With the pandemic crisis taking up so much time and energy, it is understandable that people may forget about the everyday nuts and bolts of government.
Consider, for example, the NCUA board. The term of board member J. Mark McWatters expired in August. Sources in the credit union community said they have not heard any discussion of replacing him.
“It’s been very quiet on that front since last summer,” one source in the credit union community said.
The need to find a replacement for the Republican McWatters is not urgent, since he has said he will serve until a replacement is found. There is no huge rush, as long as Republicans are willing to gamble that President Trump will be reelected.
“Those in the administration who feel confident in the president’s reelection have no problem with McWatters remaining on the board for the remainder of the year,” said another source in the credit union community.
But if Trump is not reelected, Republicans risk losing the majority on the NCUA board.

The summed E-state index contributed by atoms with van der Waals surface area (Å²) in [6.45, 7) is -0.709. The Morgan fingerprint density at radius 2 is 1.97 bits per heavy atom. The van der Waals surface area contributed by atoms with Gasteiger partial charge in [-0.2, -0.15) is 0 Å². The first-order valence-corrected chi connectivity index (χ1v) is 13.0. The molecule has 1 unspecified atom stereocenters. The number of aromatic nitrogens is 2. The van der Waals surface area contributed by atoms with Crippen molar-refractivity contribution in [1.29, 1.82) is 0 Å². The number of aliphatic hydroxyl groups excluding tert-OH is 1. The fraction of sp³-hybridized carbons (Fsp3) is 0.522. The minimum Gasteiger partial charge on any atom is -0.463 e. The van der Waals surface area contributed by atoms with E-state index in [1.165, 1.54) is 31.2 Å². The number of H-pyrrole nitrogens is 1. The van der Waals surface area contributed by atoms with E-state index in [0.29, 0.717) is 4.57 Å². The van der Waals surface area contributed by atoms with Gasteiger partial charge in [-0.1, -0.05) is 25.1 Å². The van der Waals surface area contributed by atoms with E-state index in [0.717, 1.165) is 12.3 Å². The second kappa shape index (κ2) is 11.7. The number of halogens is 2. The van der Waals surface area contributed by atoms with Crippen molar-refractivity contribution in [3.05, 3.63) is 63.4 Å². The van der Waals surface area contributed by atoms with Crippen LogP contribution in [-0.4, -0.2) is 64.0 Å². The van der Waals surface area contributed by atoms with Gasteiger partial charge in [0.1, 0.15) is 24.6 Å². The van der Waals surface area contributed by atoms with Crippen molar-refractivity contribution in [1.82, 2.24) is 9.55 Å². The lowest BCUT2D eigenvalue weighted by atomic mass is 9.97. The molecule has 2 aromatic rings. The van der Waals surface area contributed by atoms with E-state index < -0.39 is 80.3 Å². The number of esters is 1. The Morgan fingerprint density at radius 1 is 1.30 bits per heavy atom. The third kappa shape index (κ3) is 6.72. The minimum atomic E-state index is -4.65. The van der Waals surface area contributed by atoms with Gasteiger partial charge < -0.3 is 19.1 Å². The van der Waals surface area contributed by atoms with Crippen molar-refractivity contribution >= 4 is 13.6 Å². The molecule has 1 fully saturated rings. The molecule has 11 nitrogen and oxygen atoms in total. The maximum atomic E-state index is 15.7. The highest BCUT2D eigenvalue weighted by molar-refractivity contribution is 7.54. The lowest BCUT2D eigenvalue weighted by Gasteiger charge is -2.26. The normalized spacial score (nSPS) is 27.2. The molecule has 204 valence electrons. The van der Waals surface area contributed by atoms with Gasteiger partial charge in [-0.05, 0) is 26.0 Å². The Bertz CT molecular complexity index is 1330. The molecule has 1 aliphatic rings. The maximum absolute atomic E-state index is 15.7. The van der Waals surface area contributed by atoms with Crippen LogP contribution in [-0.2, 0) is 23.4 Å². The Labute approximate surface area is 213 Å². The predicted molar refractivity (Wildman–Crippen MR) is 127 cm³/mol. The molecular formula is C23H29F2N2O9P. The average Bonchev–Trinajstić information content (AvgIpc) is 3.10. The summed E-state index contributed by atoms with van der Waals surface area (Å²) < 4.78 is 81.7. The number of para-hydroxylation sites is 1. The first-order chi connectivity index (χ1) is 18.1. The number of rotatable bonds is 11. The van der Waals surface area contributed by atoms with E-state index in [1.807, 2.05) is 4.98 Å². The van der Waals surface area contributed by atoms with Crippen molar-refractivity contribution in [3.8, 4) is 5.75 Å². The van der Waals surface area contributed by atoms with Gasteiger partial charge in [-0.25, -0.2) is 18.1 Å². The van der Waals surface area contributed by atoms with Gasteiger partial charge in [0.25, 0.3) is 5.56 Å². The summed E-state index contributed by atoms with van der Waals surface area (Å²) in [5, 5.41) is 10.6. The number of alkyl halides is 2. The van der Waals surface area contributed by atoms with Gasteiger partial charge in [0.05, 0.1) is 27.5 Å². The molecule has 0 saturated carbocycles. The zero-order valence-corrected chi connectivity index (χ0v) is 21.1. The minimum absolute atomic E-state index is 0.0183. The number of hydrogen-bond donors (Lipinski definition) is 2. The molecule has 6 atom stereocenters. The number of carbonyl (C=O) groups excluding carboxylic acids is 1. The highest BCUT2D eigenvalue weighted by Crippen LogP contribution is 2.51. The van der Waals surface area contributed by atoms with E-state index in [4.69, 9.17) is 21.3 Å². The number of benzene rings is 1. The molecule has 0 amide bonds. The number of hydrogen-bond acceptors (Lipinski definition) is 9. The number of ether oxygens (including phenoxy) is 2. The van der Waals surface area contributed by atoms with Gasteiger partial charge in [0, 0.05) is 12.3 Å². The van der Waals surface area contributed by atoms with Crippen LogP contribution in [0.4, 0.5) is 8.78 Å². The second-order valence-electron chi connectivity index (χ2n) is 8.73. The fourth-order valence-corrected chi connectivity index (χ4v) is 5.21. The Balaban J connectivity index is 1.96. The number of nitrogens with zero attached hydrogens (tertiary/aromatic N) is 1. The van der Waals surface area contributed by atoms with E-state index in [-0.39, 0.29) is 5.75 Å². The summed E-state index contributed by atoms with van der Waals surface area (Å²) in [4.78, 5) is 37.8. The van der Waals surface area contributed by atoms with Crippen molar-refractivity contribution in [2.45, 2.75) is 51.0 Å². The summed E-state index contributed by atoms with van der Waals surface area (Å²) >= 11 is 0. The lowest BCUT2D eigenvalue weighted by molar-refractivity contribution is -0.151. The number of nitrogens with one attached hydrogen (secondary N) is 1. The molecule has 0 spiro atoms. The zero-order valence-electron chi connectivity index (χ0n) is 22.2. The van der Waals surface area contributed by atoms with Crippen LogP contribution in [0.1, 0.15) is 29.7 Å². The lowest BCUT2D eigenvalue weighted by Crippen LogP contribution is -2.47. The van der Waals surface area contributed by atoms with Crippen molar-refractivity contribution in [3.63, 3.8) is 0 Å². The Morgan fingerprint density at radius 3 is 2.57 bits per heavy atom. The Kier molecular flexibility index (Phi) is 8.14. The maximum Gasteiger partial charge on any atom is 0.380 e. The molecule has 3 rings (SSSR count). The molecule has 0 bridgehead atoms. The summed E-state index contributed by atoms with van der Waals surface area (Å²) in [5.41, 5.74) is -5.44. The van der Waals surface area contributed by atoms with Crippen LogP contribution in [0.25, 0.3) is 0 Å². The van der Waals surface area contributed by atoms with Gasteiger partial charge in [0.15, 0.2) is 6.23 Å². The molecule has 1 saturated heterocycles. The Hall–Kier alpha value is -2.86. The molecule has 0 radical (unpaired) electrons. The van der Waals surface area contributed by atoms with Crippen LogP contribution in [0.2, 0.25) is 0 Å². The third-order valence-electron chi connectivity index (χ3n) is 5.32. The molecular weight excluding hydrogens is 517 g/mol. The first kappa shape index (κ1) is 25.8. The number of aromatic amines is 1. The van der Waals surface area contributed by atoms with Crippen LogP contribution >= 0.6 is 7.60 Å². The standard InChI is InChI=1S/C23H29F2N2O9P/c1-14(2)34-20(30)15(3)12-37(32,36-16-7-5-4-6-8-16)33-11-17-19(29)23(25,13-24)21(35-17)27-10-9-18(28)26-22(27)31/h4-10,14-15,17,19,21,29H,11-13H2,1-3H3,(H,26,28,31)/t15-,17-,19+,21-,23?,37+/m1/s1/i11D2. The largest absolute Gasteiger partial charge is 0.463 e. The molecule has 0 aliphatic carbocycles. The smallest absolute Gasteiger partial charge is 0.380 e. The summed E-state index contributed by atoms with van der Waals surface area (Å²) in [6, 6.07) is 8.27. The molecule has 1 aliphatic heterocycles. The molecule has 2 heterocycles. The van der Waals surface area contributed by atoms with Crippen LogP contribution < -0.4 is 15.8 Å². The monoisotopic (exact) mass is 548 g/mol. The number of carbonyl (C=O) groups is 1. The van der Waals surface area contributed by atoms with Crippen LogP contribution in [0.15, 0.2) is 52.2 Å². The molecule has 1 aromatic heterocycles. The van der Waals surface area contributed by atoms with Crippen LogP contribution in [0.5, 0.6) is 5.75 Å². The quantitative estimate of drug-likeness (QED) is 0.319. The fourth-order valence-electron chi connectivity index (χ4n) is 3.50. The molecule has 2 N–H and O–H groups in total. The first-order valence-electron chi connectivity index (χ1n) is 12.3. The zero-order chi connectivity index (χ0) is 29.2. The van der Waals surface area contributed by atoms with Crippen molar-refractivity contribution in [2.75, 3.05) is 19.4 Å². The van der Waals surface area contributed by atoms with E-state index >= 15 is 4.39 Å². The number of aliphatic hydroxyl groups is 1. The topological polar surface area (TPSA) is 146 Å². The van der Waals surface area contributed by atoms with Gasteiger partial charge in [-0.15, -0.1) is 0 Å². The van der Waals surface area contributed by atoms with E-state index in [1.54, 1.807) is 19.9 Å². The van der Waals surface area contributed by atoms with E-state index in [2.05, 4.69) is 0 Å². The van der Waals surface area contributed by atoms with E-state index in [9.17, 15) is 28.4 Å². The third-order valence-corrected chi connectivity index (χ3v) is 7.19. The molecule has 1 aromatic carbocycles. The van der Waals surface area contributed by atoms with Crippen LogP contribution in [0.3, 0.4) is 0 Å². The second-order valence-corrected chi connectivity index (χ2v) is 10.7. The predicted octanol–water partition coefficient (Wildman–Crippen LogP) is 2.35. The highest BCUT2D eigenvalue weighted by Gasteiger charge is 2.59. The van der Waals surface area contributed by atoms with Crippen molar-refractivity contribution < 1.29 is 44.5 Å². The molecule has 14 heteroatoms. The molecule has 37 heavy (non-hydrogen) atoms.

Here are the possible scenarios:
- Trump nominates someone before the election or during a lame duck session after Election Day and that person is confirmed by the Senate. Republicans would retain control of the NCUA board even if a Democrat is elected president since NCUA board members serve six-year terms.
- Trump does not nominate someone or a person is not confirmed before the end of the year and Trump loses the election. This is the worst case scenario for the Republicans. It would allow the new Democratic president to nominate a member of his own party to replace McWatters. In that case, Democrats would control the agency board.
The Senate calendar remains in flux. Congress is certain to be dealing with the coronavirus crisis for the next several months. On the other hand, the Senate Banking Committee held confirmation hearings this week, so there may be a willingness to move some nominations.
Still, it will take time for the administration and the Senate to fully vet any nominee and it is an election year, when the congressional calendar is shorter so members can return home to campaign.
One source said there are good reasons to keep McWatters on the board for as long as possible. McWatters served as counsel to former Rep. Jeb Hensarling (R-Texas) on the congressional oversight panel for the Troubled Asset Relief Program. As a result, he has experience overseeing a financial recovery–an invaluable experience as the U.S. deals with the pandemic crisis.
“Bottom line, NCUA is low on the spectrum of changes anytime soon,” one source said.